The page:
Strategy. get arts. Edinburgh International Festival, August 23 to September 12 1970

A seminal document of the most important movements that will shape the art scene of the 70s: Fluxus, lettrism, happening. From Palermo Restore: “Strategy: Get Arts took place at the College from 23 August to 12 September 1970. The title of the exhibition is a palindrome created by André Thomkins. Many of the artists came to Edinburgh to create new work for the exhibition. In the entrance hall Klaus Rinke installed a jet of water that visitors had to negotiate. Stefan Wewerka’s broken chairs littered the main staircase beneath Blinky Palermo’s wall painting Blue/yellow/white/red. Gotthard Graubner created a mist room in a space off the Sculpture Court. There were film screenings by Morgan, Mommartz, Böhmler, Kohlhöfer and Kagel. Robert Filliou engaged participants in a game and Daniel Spoerri staged a feast – the Bananatrap Dinner. Joseph Beuys exhibited three works at Strategy: Get Arts. He installed The Pack, a Volkswagen van with trail of twenty-four sledges tumbling from its rear door. Each sledge contained a survival kit made up of a roll of felt, a lump of animal fat, and a torch. He performed an action, Celtic (Kinloch Rannoch) Scottish Symphony, and displayed a series of photographs documenting his sculptures and actions which was the first manifestation of the work known as Arena. Richard Demarco reflected on the exhibition in Pages magazine: “I had always wanted an exhibition which would restore my faith in the activity of the visual artist in 20th century society, and which would help redefine the role of the gallery director. I had looked for an exhibition which would emphasise the artist’s role as a powerful defender of the truth inherent in fairy tales and as a magician able to revive our sense of wonder. I wanted an exhibition which would free the artist if he wished from the responsibility of making master works, revealing more clearly his act of creating and his acceptance of his role as a performer involving every new means of communication with the so-called layman. I wanted an exhibition which would weaken the spirit of materialism, from which more than ever the artist must rescue us. The Dusseldorf artists gave me that exhibition.”

Text: Diamond Peter, Jappe Georg et al. cm 42,2×29; pp. 40; BW ills.; staple binding. Publisher: Forth Studios Ltd Edinburgh, Edinburgh, 1970.

 450,00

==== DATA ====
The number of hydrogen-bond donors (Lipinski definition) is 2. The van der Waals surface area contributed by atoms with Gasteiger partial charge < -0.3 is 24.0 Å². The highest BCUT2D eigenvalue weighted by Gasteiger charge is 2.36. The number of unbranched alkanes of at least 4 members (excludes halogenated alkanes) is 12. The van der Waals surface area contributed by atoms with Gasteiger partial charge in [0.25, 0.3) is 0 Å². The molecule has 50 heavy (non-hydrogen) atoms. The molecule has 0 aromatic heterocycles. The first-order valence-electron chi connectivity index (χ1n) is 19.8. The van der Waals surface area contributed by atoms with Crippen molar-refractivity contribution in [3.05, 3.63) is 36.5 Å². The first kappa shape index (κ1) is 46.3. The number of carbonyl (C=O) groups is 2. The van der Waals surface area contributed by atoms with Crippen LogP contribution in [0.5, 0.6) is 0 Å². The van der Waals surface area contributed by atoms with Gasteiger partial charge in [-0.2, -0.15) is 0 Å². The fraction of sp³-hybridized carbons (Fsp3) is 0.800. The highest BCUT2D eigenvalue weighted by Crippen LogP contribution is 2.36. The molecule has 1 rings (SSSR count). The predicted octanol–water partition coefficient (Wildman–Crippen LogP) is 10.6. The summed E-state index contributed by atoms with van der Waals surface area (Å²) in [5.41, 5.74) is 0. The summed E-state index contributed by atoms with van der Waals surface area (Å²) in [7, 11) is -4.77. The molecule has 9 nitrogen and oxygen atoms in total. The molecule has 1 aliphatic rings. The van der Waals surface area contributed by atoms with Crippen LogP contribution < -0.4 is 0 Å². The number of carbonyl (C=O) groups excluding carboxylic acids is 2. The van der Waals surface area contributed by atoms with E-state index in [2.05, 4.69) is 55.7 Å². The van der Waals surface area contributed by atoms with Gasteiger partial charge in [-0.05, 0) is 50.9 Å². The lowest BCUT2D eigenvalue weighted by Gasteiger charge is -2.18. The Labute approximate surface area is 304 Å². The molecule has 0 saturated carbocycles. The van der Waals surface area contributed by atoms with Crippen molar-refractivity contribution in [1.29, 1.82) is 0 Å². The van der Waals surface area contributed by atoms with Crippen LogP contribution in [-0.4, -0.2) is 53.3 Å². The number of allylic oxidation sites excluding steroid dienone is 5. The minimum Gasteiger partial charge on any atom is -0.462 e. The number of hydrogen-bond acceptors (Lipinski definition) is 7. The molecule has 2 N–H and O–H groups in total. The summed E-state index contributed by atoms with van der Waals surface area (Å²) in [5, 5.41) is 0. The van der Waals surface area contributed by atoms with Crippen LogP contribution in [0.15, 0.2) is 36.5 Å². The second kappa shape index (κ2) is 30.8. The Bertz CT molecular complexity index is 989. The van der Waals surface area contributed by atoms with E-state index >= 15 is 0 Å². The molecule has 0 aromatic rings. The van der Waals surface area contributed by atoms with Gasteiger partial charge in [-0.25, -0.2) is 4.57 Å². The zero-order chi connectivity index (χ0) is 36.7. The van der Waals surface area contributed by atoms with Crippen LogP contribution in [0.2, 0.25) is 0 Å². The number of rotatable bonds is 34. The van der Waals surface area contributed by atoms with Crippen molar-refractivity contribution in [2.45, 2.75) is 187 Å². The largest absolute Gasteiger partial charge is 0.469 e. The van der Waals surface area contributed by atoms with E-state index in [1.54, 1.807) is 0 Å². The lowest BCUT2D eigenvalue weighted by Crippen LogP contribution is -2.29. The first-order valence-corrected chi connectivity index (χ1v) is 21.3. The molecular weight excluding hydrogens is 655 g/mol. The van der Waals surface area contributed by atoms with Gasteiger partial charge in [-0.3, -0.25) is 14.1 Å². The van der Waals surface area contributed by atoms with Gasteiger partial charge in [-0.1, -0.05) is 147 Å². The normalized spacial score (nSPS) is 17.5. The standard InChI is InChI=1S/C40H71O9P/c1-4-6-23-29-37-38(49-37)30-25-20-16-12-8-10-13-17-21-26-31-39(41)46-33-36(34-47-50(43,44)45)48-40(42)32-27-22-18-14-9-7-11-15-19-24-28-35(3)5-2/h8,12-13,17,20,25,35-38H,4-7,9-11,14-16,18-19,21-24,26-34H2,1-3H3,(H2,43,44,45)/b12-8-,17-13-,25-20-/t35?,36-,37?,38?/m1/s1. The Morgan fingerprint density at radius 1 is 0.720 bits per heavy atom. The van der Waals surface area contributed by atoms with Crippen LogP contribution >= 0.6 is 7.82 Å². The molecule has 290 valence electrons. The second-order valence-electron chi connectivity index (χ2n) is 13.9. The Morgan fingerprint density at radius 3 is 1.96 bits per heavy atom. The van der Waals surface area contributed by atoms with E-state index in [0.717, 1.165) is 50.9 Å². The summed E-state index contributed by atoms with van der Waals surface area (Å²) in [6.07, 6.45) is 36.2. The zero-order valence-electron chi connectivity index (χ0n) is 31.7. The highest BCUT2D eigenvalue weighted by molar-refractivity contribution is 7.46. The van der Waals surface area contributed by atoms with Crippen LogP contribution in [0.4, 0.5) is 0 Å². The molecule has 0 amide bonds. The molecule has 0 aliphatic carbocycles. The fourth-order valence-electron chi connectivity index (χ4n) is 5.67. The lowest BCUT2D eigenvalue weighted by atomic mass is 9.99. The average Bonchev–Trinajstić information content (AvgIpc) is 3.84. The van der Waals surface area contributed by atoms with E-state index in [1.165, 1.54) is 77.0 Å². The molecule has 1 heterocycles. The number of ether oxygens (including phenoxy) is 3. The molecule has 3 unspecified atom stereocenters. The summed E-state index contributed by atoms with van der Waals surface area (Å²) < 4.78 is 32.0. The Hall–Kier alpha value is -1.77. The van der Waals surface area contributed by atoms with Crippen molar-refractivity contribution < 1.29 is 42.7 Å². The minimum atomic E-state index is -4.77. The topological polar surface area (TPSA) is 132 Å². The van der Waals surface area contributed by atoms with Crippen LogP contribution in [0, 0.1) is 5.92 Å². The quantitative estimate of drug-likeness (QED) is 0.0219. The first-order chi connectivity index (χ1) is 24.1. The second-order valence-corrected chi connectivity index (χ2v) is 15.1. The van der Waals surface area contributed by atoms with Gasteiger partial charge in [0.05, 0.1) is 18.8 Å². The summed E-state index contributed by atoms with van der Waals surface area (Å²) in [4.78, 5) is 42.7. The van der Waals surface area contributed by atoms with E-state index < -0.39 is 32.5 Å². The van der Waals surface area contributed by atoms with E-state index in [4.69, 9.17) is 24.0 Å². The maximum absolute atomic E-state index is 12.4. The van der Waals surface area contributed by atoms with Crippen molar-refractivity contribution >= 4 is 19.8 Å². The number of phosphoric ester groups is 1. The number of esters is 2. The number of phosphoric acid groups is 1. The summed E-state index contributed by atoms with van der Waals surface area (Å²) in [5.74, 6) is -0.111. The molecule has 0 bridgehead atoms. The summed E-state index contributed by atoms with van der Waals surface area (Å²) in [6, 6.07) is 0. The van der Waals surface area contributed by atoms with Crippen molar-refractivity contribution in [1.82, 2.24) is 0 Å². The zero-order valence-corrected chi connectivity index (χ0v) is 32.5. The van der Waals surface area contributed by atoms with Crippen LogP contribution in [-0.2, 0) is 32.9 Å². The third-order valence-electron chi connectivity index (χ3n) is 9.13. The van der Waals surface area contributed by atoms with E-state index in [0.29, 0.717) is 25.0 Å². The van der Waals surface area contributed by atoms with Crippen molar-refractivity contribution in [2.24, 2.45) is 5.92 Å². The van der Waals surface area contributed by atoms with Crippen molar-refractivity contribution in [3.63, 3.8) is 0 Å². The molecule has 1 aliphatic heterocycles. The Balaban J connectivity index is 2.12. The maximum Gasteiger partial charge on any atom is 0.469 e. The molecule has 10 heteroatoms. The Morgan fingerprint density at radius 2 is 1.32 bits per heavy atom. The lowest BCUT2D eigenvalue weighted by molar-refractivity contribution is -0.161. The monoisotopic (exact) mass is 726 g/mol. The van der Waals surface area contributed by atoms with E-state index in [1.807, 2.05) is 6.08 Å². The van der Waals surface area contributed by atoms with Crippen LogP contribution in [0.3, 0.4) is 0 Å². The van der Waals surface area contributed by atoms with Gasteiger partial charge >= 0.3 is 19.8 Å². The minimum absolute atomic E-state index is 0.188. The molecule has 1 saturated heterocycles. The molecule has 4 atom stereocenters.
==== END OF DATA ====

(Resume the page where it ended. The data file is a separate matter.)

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A seminal document of the most important movements that will shape the art scene of the 70s: Fluxus, lettrism, happening. From Palermo Restore: “Strategy: Get Arts took place at the College from 23 August to 12 September 1970. The title of the exhibition is a palindrome created by André Thomkins. Many of the artists came to Edinburgh to create new work for the exhibition. In the entrance hall Klaus Rinke installed a jet of water that visitors had to negotiate. Stefan Wewerka’s broken chairs littered the main staircase beneath Blinky Palermo’s wall painting Blue/yellow/white/red. Gotthard Graubner created a mist room in a space off the Sculpture Court. There were film screenings by Morgan, Mommartz, Böhmler, Kohlhöfer and Kagel. Robert Filliou engaged participants in a game and Daniel Spoerri staged a feast – the Bananatrap Dinner. Joseph Beuys exhibited three works at Strategy: Get Arts. He installed The Pack, a Volkswagen van with trail of twenty-four sledges tumbling from its rear door. Each sledge contained a survival kit made up of a roll of felt, a lump of animal fat, and a torch. He performed an action, Celtic (Kinloch Rannoch) Scottish Symphony, and displayed a series of photographs documenting his sculptures and actions which was the first manifestation of the work known as Arena. Richard Demarco reflected on the exhibition in Pages magazine: “I had always wanted an exhibition which would restore my faith in the activity of the visual artist in 20th century society, and which would help redefine the role of the gallery director. I had looked for an exhibition which would emphasise the artist’s role as a powerful defender of the truth inherent in fairy tales and as a magician able to revive our sense of wonder. I wanted an exhibition which would free the artist if he wished from the responsibility of making master works, revealing more clearly his act of creating and his acceptance of his role as a performer involving every new means of communication with the so-called layman. I wanted an exhibition which would weaken the spirit of materialism, from which more than ever the artist must rescue us. The Dusseldorf artists gave me that exhibition.”

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